Luis Pimber, an undercover narcotics officer, received workers’ compensation benefits after being injured on the job by a Tucson police officer in the course of a joint operation. He sued the officer for willful misconduct and sued the Tucson Police Department and its supervisor employees for negligence. The defendants moved for summary judgment, arguing that workers’ compensation benefits were Pimber’s sole remedy. The trial judge disagreed, granting partial summary judgment to Pimber. Relying on A.R.S. § 23-1022(D) and an intergovernmental agreement (IGA) between the City of Tucson and Pimber’s employer, the defendants petitioned for special action relief. The Court of Appeals accepted special action jurisdiction, noting that the question presented was a pure issue of law, the error made by the trial court was “patent,” acceptance of the petition and the granting of relief could prevent a needless trial, and the petition presented an issue of first impression. The Court noted that under Section 23-1022(A), an injured employee’s right to workers’ compensation benefits “is the exclusive remedy against the employer or any co-employee acting in the scope of his employment.” Acceptance of workers’ compensation benefits waives the right to file a lawsuit in connection with the same injury, and prevents the superior court from accepting jurisdiction over any such action. On the other hand, A.R.S. § 23-1023(A) provides that an employee entitled to compensation may sue when injured by another who is “not in the same employ.” And under Section 23-1022(D), an employee of a public agency who works under or within the jurisdiction of another public agency pursuant to an intergovernmental agreement is deemed to be an employee of both agencies. The relevant IGA contained a similar provision, and cited Section 23-1022(D). The Court found that the language of the statute and the IGA unambiguously provided that Pimber and the individual defendant were co-employees. The Court also noted that this interpretation was consistent with the statute’s history, insofar as the statute had been enacted in response to a Court of Appeals decision permitting an injured officer to sue for injuries caused by another officer engaged in a joint operation – a decision that plunged the defendant officer’s employer into “dire financial straits.” The Court rejected the trial judge’s finding that Pimber’s claim should be permitted to proceed nevertheless, because his employer failed to post a statutorily-required notice alerting employees to the fact that they may be deemed to be employees of multiple public agencies when an IGA is in effect. Stressing the plain language of the IGA, the Court also rejected the trial judge’s conclusion that, in light of the “totality of the circumstances,” Pimber and the defendant officer were not co-employees at the time of the injury.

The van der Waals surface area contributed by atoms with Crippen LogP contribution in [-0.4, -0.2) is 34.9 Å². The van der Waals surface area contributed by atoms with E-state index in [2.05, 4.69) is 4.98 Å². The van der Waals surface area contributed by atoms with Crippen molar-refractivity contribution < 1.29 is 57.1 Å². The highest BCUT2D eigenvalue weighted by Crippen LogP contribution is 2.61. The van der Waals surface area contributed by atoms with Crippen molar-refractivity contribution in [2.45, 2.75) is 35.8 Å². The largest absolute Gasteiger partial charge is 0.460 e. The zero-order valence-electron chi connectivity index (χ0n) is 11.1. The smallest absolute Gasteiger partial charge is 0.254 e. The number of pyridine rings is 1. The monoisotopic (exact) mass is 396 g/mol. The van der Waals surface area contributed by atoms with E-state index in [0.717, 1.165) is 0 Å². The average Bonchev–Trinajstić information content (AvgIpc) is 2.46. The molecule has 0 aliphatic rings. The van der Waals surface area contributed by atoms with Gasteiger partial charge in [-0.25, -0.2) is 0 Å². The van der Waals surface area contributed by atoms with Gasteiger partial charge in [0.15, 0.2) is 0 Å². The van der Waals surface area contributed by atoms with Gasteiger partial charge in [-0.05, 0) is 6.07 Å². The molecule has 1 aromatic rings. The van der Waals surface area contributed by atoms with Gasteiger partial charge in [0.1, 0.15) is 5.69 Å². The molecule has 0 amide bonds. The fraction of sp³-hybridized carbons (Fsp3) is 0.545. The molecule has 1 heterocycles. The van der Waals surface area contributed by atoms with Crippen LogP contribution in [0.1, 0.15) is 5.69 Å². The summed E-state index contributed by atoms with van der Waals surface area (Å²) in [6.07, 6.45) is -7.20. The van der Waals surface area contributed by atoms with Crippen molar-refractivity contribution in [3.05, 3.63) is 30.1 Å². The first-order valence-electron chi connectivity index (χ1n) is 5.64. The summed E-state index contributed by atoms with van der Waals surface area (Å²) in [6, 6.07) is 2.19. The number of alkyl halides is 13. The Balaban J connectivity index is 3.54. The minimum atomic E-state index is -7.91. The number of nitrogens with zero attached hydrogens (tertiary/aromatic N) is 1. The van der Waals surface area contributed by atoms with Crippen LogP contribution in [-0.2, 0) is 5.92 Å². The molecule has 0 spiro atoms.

The decision was authored by Judge Espinosa and joined by Judge Pelander and retired Judge Druke, sitting by designation.